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I'm thinking of buying a family bulk food plan (that requires minimal prep or recipes) so if/when TSHTF, I'm not just eating random canned/boxed foods I have collected because they were on sale. As first I thought there were only a couple options, but I now see there are lots to choose from.

Has anyone tried, and have any feedback on the following? Or, any other suggestions or considerations?

  • Food Insurance (Glenn Beck)
  • Chef's Banquet (Terry Bradshaw/The Ready Project)
  • Shelf Reliance, Thrive (Costco)
  • ZebGear
  • Mountain House
  • Nitro-Pak

FYI, I'll probably stick to MREs in the BOB, so I'm mainly interested in Stay-in-Place food options.
 

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Very very high in salt and preservatives. Oh! Pricey... Try out...

http://store.honeyvillegrain.com/

Buy food you will actually like to eat. Tried your way in the beginning. One trip to the ER and realized I can't eat any of that. Went to the basics. Wheat, Beans, Rice, Grains, Seeds, Milk, Eggs, Corn Meal, Olive Oil, Sugar, Spices, Pasta, and a whole lot of freeze dried veggies and fruit that is awfully yummy.

Processed food is the worse kind of thing you can feed yourself in a total disaster. You will need a doctor within a year eating that everyday. Convenient doesn't have to be bad for you. I'm not the type who has the time or the desire to can if I don't need too. This was the option I came up with.
 

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Super Moderator and Walking Methane Refinery
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I've bought from several suppliers over the years. But most of my food preps came from Walton Feed. Early on, Walton sold through independants who were free to set their own prices. This led to some really good deals. But lately there are few others selling their brand. It's still a good company to work with though.
 

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Live Secret, Live Happy
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Most of my food storage is the cheap, boring, basic stuff.
1000 lbs of wheat, 600 lbs ea of rice, beans, lessor amounts of corn, barley, dry veggies, dry milk, salt, and sugar.
I also store lots of FD pouch meals that I use on camping trips and canned goods I eat every day.
I have a decent orchard now, a garden, and livestock.
 

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Just livin'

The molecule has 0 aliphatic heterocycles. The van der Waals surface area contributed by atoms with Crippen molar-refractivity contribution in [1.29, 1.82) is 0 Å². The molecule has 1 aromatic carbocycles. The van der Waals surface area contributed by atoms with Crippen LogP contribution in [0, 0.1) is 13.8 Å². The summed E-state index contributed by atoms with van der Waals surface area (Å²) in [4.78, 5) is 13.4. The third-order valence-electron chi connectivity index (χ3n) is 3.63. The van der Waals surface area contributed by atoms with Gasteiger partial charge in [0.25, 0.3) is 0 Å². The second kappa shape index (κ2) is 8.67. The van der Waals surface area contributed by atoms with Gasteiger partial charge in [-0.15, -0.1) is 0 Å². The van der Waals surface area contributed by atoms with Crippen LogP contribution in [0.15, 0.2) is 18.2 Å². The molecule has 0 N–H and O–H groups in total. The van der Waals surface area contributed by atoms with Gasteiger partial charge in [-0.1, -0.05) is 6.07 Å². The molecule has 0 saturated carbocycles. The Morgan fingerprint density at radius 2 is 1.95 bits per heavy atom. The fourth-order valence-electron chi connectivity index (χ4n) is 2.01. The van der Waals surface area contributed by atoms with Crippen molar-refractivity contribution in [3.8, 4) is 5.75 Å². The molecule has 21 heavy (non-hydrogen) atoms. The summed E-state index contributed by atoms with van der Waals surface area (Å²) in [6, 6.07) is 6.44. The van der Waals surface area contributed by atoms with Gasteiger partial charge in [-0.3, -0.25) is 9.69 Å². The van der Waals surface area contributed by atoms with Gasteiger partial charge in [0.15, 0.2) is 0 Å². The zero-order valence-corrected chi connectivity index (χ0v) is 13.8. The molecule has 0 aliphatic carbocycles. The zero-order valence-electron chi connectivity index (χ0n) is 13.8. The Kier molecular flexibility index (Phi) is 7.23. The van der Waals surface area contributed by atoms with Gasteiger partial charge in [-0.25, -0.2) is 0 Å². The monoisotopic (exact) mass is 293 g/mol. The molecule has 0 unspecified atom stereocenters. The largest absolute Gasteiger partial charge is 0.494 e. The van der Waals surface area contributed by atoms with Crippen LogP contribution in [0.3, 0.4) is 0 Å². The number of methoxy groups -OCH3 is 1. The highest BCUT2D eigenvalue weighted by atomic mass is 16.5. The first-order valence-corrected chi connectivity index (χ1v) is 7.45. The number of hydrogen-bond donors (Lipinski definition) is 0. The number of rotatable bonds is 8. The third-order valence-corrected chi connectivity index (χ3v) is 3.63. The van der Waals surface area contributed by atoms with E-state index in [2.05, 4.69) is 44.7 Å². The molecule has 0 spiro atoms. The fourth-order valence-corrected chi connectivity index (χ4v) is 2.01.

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I use Honeyville and Walton Feeds for most of my bulk purchases. Smaller amounts I get locally at the discount food store bulk bins. (WinCo) Any of the prepackaged stuff out there I check carefully for sodium content. MH and Nitropak has HUGE amounts of sodium. Some as high as 1800mg per serving.

The best way, IMHO, is to go with whole grains.
 

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Pass the beans, please
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Most of my food storage is the cheap, boring, basic stuff.
1000 lbs of wheat, 600 lbs ea of rice, beans, lessor amounts of corn, barley, dry veggies, dry milk, salt, and sugar.
I also store lots of FD pouch meals that I use on camping trips and canned goods I eat every day.
I have a decent orchard now, a garden, and livestock.
This is essential for those of you who have enough land/space and sufficient water. Food preps and storage are a must but for long term security nothing beats a garden, orchard, and livestock. I would also include wild berries if your land will support them. There are several types of berries, nuts, edible plants, and even crops that will grow wild and if you have the acreage you should try them out in different places. They also attract and support wild game and birds that are another potential foodsource. You can also supplement your own livestock and chickens with the crops.
 

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I'm thinking of buying a family bulk food plan (that requires minimal prep or recipes) so if/when TSHTF, I'm not just eating random canned/boxed foods I have collected because they were on sale. As first I thought there were only a couple options, but I now see there are lots to choose from.
In the last few days I received shipments of Food For Health (Costco) and Wise Foods (campingsurvival.com). This is my first shot at "survival food". I've already sampled some of the product and am thinking of writing up a formal review. For now, here are my first impressions:

  • If you are strictly going for "bang for the buck" (as much food as you can get per dollar), read no further and get the Costco product. For about $100, you get over 20 lbs. of long-term storage food. The Wise Foods item cost the same but you get only 8 lbs.
  • I had no issues placing my order online and everything arrived quickly